To compute the combination, we used the coefficients of smoothing $\varepsilon=34~\rm{day}^{-6}$, $\overline{\varepsilon}=34~\rm{day}^{-4}$, calculated from Eq. (2) for $P_{\min}=7~\rm {days}$. This choice assures that all periodic variations with periods of 7 days and longer are passed by the filter completely while periods shorter than 2 days are totally suppressed. The results are shown in Figs. 1 and 2, for each component separately, upper plots depicting the celestial pole offsets, lower plots their rates. In both figures, the full lines show the combinations, gray triangles the individual observations and gray crosses (upper plots only) the residuals on an enlarged scale, in order to show the details. The a posteriori uncertainties, computed from the residuals, are compared with the a priori values, provided by the IVS and CODE, in the table below.

Uncertainties in $\Delta\psi$ $\Delta\dot\psi$ $\Delta\epsilon$ $\Delta\dot\epsilon$
  [mas] [mas/day] [mas] [mas/day]
a priori 0.087 0.079 0.033 0.033
a posteriori 0.093 0.249 0.024 0.086

It is clear that the a priori and a posteriori uncertainties for the VLBI ( $\Delta\psi$, $\Delta\epsilon$) are almost equal, but the values for GPS ( $\Delta\dot\psi$, $\Delta\dot\epsilon$) are much different - the a posteriori values are about three times larger than the a priori values. This shows that the uncertainties of GPS results estimated at CODE are highly underestimated (they take into consideration only a random part of the errors, not the systematic effects caused by orbital mismodelling). Therefore the a priori values of uncertainties reflect rather precision than accuracy.

In this respect, it is interesting to have a look at the spectrum of the residuals. Therefore, we made the spectral analysis of the residuals of both time series, using the Fast Fourier Transform (FFT) with the Parzen window (Press et al. 1992) in a complex form, applied to complex quantities \( R_{\Delta\psi}\sin\epsilon_\circ+{\rm i}R_{\Delta\epsilon} \)and \( R_{\Delta\dot\psi}\sin\epsilon_\circ+{\rm i}
R_{\Delta\dot\epsilon}\)(where R stands for the residual) for VLBI and GPS, respectively. The result is shown in Fig. 3.

It is evident that while the spectrum for VLBI is very low and flat, with no dominant peaks, the spectrum for GPS is much different. It is relatively flat for high frequencies, say for periods shorter than 10 days, but rather peaky for frequencies ranging from 8 to 25 cpy (i.e., periods between 14 and 45 days). This part of the spectrum seems to come from an orbital modelling artefact, because of the high correlations between the orbital elements and celestial pole offsets (these are estimated simultaneously in GPS solutions). Systematic effects in this frequency range are however reflected in residuals only, not in the combined solution. Longer periods are not present, thanks to the calibration to VLBI described above that removed this part of the spectrum prior to combination.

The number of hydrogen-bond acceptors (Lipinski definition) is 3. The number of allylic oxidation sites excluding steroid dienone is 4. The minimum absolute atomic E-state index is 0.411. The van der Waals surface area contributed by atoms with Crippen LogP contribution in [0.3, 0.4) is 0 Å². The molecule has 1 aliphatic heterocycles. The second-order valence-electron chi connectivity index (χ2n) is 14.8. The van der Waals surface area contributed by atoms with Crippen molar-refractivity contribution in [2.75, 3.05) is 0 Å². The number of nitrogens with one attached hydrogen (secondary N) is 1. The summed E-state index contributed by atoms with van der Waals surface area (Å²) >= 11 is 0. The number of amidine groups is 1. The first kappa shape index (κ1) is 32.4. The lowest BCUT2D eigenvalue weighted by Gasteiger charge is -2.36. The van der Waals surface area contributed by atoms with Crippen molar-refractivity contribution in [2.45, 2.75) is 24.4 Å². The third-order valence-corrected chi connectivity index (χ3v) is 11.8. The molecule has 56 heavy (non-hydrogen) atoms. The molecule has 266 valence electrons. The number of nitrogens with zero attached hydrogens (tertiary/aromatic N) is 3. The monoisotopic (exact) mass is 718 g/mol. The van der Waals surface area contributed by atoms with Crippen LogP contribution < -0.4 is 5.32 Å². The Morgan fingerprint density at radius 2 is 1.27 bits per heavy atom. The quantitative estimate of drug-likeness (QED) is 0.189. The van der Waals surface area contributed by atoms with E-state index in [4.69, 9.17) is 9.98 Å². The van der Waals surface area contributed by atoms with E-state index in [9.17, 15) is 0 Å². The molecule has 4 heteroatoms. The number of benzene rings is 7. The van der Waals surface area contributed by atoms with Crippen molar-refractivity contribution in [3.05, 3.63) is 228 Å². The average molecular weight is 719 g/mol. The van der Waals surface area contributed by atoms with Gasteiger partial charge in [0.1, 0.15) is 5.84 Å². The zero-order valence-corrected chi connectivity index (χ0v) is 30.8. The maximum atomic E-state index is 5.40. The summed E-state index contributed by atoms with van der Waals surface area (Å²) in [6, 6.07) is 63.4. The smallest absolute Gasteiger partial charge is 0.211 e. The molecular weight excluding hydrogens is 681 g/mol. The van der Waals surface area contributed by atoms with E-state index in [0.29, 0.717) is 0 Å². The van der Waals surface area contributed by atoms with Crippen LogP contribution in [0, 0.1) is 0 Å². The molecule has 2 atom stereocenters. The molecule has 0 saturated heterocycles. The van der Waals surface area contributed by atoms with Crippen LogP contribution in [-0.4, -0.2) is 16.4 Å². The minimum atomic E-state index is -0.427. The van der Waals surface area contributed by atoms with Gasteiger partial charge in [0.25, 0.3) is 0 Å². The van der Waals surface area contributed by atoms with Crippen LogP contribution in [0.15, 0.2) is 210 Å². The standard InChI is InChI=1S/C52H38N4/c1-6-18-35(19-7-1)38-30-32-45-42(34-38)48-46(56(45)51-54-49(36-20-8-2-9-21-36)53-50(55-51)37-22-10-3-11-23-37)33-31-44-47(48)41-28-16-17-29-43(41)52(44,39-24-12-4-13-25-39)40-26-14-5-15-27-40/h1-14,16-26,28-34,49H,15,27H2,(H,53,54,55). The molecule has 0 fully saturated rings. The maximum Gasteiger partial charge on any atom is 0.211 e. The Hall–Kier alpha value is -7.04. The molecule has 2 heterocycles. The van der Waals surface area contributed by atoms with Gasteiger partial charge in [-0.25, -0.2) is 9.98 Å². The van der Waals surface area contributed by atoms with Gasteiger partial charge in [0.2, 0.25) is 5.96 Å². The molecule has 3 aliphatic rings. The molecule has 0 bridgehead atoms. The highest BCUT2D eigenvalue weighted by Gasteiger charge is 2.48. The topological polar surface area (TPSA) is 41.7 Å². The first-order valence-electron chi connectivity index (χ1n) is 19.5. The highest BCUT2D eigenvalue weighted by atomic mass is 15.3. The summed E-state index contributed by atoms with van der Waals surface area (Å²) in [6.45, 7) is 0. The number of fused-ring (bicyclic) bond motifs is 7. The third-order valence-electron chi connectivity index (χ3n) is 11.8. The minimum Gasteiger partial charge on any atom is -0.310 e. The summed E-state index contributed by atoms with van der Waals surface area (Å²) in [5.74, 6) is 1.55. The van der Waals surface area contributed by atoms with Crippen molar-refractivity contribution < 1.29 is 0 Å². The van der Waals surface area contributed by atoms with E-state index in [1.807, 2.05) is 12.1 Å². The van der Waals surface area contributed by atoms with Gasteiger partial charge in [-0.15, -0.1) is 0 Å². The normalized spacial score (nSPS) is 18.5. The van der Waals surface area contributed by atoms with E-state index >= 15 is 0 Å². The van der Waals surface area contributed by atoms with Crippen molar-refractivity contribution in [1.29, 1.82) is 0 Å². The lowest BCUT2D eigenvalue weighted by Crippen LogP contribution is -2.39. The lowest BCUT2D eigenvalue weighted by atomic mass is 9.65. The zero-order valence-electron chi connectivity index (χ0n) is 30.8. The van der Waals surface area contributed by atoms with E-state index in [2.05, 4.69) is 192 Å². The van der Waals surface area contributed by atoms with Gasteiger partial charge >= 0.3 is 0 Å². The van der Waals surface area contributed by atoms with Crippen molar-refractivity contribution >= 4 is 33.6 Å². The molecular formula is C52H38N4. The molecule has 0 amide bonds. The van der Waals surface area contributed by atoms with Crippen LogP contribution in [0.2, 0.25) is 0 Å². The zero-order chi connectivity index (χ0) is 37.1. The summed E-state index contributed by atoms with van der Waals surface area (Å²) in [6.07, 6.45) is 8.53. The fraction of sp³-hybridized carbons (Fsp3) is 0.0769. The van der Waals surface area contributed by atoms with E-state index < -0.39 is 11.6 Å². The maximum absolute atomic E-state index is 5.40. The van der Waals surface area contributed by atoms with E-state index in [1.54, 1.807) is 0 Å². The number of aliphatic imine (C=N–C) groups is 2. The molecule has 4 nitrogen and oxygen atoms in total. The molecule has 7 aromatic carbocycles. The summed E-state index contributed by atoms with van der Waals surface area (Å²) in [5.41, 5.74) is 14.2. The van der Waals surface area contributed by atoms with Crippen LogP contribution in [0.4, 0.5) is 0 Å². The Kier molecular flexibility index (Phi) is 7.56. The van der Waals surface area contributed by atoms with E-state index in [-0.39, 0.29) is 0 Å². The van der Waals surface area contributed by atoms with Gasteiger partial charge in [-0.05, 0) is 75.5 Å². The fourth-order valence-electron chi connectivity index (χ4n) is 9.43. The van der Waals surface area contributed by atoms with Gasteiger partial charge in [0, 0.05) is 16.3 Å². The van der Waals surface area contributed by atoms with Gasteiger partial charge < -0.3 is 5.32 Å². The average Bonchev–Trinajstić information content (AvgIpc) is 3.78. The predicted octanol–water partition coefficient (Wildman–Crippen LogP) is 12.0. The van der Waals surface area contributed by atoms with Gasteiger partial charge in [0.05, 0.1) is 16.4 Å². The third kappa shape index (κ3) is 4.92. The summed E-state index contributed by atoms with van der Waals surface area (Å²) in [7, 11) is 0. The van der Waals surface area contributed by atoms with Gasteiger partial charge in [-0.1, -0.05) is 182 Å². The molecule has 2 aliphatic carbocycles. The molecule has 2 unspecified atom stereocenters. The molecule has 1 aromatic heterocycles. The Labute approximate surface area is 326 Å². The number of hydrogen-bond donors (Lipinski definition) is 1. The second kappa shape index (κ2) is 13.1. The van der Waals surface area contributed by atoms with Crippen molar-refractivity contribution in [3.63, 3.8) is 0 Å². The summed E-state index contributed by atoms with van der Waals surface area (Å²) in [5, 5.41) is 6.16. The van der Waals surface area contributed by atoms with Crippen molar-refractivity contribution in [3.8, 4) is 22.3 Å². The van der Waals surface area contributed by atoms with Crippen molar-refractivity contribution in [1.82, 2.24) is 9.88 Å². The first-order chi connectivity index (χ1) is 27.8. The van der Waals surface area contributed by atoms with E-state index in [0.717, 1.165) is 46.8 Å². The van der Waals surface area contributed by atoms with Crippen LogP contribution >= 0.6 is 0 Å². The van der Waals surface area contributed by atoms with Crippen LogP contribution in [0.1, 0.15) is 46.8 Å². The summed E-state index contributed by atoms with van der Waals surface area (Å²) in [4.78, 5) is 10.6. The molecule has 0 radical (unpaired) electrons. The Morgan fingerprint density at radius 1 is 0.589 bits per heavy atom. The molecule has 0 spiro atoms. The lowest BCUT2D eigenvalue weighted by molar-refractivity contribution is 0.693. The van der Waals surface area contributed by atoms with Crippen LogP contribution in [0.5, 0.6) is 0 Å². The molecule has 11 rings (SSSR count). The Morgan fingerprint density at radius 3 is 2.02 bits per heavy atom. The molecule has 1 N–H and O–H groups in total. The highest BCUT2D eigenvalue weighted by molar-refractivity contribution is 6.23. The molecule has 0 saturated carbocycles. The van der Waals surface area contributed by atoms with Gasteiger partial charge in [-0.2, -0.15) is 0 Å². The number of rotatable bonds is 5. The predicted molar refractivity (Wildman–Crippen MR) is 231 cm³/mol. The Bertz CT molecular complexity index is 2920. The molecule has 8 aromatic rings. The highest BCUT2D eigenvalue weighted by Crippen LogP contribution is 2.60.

5 Comparison of the combined solution with IAU2000A model of precession-nutation

The combined solution is now compared with the new model IAU2000A of precession-nutation. In this model, we considered not only the new periodic nutation terms but also the corrections to the IAU 1976 precession $\Delta\psi_{\rm A}$ and the secular change in the obliquity $\Delta\omega_{\rm A}$, and the biases $\xi_0$, $\eta_0$ in the direction of the Celestial Intermediate Pole (CIP) at J2000.0 from the direction of the pole of the Geocentric Celestial Reference System (GCRS); for details see Herring et al. (2002) or McCarthy & Capitaine (2002). The following formulae were used to calculate the differences:

$\displaystyle \delta\psi=\Delta\psi_{\rm C}-\Delta\psi_{\rm IAU}-
$\displaystyle \delta\epsilon=\Delta\epsilon_{\rm C}-\Delta\epsilon_{\rm IAU}
-(\Delta\omega_A+\eta_0),$     (3)

in which $\Delta\psi_{\rm C}$, $\Delta\epsilon_{\rm C}$ denote the combined results, $\Delta\psi_{\rm IAU}$, $\Delta\epsilon_{\rm
IAU}$ are the differences between the new and old nutation series, calculated from the tables worked out for this purpose by Ron (2002), and

\begin{eqnarray*}\Delta\psi_{\rm A}&=&-2.9965(t-2000.0)~{\rm mas},~\xi_0=-16.617...
..._{\rm A}&=&-0.2524(t-2000.0)~{\rm mas},~\eta_0=-6.819~{\rm mas}.

The differences $\delta\psi$, $\delta\epsilon$ are graphically displayed in Fig. 4; there is no obvious bias or trend. Nevertheless, they were further analyzed in order to find the statistical characteristics of the differences between our combination and the new IAU model. The biases and both biased and unbiased uncertainties found are given (in mas) in the table below: